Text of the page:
Election management bodies play a fundamental role in both preventing and mitigating violence. They are responsible for decisions throughout the full electoral cycle, and phased, continual engagement is needed long before and after the election day itself. By examining how these bodies have behaved in Mali, Nigeria, South Sudan, and elsewhere, this book draws lessons for countering electoral violence by embracing electoral education, using technology, including the media and minority groups, and regulating the influence of money.
Historically, election related violence is common in Africa, where some leaders have maintained power for decades. As a result, instability ensues when political regimes loose elections. Technology can be used as a risk management tool to promote dialogue throughout an election, enabling people to report election related violence. There is a need for strong electoral management bodies and civil society organizations to be involved in elections, reducing corruption and promoting an open electoral process.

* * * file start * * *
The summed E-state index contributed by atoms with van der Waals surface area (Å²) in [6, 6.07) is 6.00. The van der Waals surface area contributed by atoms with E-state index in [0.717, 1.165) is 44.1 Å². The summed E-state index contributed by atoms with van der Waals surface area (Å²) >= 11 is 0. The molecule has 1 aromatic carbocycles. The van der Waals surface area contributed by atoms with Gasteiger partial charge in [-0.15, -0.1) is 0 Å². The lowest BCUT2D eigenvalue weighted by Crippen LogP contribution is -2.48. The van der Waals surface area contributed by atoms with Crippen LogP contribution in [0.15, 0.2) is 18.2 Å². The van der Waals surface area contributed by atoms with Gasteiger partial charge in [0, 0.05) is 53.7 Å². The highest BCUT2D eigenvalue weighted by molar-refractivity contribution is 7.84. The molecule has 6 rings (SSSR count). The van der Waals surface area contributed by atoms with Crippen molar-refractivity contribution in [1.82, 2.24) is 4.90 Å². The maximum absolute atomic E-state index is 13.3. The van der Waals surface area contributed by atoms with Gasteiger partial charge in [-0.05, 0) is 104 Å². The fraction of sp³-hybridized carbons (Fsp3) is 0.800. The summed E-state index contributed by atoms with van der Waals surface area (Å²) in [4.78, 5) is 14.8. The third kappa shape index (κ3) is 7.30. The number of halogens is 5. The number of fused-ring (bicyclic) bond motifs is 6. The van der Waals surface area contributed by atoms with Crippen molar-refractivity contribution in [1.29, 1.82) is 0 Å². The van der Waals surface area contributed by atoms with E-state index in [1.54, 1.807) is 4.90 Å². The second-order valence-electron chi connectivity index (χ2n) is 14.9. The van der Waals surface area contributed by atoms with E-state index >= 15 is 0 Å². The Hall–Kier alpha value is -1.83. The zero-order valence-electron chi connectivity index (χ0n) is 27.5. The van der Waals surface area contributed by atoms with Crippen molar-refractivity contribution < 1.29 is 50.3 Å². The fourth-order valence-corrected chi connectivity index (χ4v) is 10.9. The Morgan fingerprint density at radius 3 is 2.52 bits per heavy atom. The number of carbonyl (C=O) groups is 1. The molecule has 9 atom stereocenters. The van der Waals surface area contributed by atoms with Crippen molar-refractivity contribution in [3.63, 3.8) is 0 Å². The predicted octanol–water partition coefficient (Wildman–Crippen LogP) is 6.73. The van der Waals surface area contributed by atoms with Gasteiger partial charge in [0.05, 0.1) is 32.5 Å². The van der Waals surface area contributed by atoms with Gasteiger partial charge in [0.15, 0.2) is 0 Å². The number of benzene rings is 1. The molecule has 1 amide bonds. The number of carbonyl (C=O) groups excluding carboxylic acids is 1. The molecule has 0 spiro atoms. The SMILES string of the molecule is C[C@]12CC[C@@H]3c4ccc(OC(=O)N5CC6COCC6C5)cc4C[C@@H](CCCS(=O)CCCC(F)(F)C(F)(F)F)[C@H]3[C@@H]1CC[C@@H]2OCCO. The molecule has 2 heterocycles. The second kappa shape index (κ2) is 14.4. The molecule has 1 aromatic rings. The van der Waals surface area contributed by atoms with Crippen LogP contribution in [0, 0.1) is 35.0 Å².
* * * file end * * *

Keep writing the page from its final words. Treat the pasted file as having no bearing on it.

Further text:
Congolese security forces, particularly the presidential guard, have killed and detained dozens of civilians prior to recent presidential elections and during subsequent protests against the results. The deployment of the presidential guard, however, appeared to violate Congolese law. The election has undercut the legitimacy of the government and the stability this would bring the Democratic Republic of the Congo.
Free and fair elections are vital components of strategies to foster enduring stability. However, attempts to intimidate voters or manipulate elections through violence by political incumbents and challengers alike are frequent in Africa. Mechanisms to monitor campaigns, mediate emerging disputes, and coordinate institutional roles and responsibilities can foster safe and lively participation in elections and enhance respect for their results and democratic norms more generally.
Security Topics: Electoral Security